Background: Evidence supporting methodologies to measure local repolarisation time (RT) in the intact human heart using intracardiac electrograms is based on a limited number of studies reporting conflicting results. The Wyatt method (RTWyatt = dV/dtmax for both positive and negative T-waves, see Figures A–B) has a solid theoretical background, has been proven to correlate with ERP in patients and has been validated in animal studies. However, the alternative method (RTAlt = dV/dtmin for positive T-waves, RTAlt = dV/dtmax for negative T-waves, see Figures A–B) has been suggested to provide better correlation to RT derived from monophasic action potentials (MAP) in human hearts.
Aims: To compare the Wyatt versus alternative methods in the intact human heart using: (A) Effective refractory period (ERP) obtained during programmed ventricular stimulation and (B) Monophasic action potential like signals (MAP-like) serendipitously recorded during catheter ablation for ventricular tachycardia.
Methods: Local ERP was estimated during S1S2 pacing (S1S1 = 600 ms, 8 consecutive stimulations) established from the distal pole of a decapolar catheter placed in the RV (n = 10), LV (n = 10) and CS (n = 4) in 11 patients with structurally normal ventricles undergoing EPS for supraventricular tachycardia ablation. Unipolar electrograms were simultaneously recorded from the adjacent electrode and RTWyatt and RTAlt were measured.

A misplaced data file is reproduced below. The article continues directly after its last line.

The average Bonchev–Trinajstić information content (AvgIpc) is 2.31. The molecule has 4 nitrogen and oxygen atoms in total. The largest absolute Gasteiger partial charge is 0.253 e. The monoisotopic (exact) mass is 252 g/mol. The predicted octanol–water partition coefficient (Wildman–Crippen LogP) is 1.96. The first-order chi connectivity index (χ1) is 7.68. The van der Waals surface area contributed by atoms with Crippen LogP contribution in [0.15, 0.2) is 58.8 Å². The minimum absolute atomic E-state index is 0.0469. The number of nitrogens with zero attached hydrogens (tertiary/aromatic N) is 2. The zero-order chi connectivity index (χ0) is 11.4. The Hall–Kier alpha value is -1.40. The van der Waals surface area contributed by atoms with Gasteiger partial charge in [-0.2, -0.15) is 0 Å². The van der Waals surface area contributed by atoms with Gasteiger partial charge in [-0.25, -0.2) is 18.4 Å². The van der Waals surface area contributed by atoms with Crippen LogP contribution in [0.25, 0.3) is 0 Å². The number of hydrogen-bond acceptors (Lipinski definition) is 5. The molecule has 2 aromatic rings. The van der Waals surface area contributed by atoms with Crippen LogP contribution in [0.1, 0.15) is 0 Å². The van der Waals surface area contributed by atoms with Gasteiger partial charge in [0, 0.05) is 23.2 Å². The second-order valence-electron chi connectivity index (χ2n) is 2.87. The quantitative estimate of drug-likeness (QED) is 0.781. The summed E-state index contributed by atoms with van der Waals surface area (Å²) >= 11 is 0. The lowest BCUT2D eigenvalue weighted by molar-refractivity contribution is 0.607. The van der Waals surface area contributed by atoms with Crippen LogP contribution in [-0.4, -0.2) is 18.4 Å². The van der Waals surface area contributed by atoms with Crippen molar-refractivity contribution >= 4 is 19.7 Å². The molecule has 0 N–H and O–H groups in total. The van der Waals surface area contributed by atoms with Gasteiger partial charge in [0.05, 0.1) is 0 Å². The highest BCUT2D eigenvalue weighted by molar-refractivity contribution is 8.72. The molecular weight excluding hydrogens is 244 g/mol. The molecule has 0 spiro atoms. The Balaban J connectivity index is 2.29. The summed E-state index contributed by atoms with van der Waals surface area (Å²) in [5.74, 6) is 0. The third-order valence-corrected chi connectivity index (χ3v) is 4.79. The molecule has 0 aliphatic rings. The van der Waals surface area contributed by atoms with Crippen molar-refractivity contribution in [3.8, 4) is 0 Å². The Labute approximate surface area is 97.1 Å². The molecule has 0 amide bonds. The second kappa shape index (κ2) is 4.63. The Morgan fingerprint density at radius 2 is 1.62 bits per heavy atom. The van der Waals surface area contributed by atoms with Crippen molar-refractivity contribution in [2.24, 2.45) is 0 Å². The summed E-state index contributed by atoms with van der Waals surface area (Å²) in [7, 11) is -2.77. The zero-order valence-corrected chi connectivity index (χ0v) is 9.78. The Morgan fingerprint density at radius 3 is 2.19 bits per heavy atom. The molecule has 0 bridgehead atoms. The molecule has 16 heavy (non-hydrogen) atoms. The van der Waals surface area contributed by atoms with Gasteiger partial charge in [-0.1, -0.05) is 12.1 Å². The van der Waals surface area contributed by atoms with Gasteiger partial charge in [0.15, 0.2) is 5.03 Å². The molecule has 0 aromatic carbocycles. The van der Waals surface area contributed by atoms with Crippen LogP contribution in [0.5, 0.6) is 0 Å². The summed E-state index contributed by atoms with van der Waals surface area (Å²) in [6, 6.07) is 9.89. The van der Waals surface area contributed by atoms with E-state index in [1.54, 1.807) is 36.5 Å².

Furthermore, unipolar electrograms recorded from the distal pole of ablation and diagnostic catheters during electroanatomical mapping in 50 patients undergoing catheter ablation for ventricular tachycardia were used to create unfiltered bipolar electrograms, which were analysed with a customised algorithm to identify MAP-like signals. MAP-like signals and repolarisation markers (RT50, RT70 and RT90, i.e. instant at which the recovery phase of a MAP-like signal reached 50%, 30% and 10% of its amplitude) were further revised using customised Graphical User Interfaces. Analyses of RTWyatt and RTAlt were performed blindly to ERP and markers from MAP-like signals.
Results: In total, ERP was estimated in 24 cardiac sites. RTWyatt but not RTAlt provided a good approximation of local ERP (ERP-RTWyatt = –2.7 ± 13.9 ms, ERP-RTAlt = –68.9 ± 14.3 ms, see Figure A). In total, 310 MAP-like signals were identified in 27 patients. Markers of RT from MAP-like signals (RT50, RT70 and RT90) showed higher Spearman’s correlation coefficient for RTWyatt than RTAlt (0.85 versus 0.70, 0.82 versus 0.65, 0.86 versus 0.70, respectively). As shown in Figure B, RTWyatt showed significantly lower mean absolute error than RTAlt for RT50 (31.9 ± 29.5 versus 74.3 ± 45.1 ms, respectively) and RT70 (24.6 ± 23.3 versus 46.6 ± 3.9.1 ms, respectively), whereas RTAlt showed lower mean absolute error than RTWyatt for RT90
(43.2 ± 25.2 versus 31.1 ± 28.2 ms, respectively).
Conclusions: This comprehensive assessment of RT markers in the intact human heart shows that (1) The Wyatt method provides RT estimates ranging between RT50 and RT70, while the Alternative method provides RT estimates exceeding APD90. (2) Correlation to RT markers derived from MAP-like signals is higher for the Wyatt than the alternative method. (3) The Wyatt, but not the alternative, method provides an accurate marker of local refractoriness.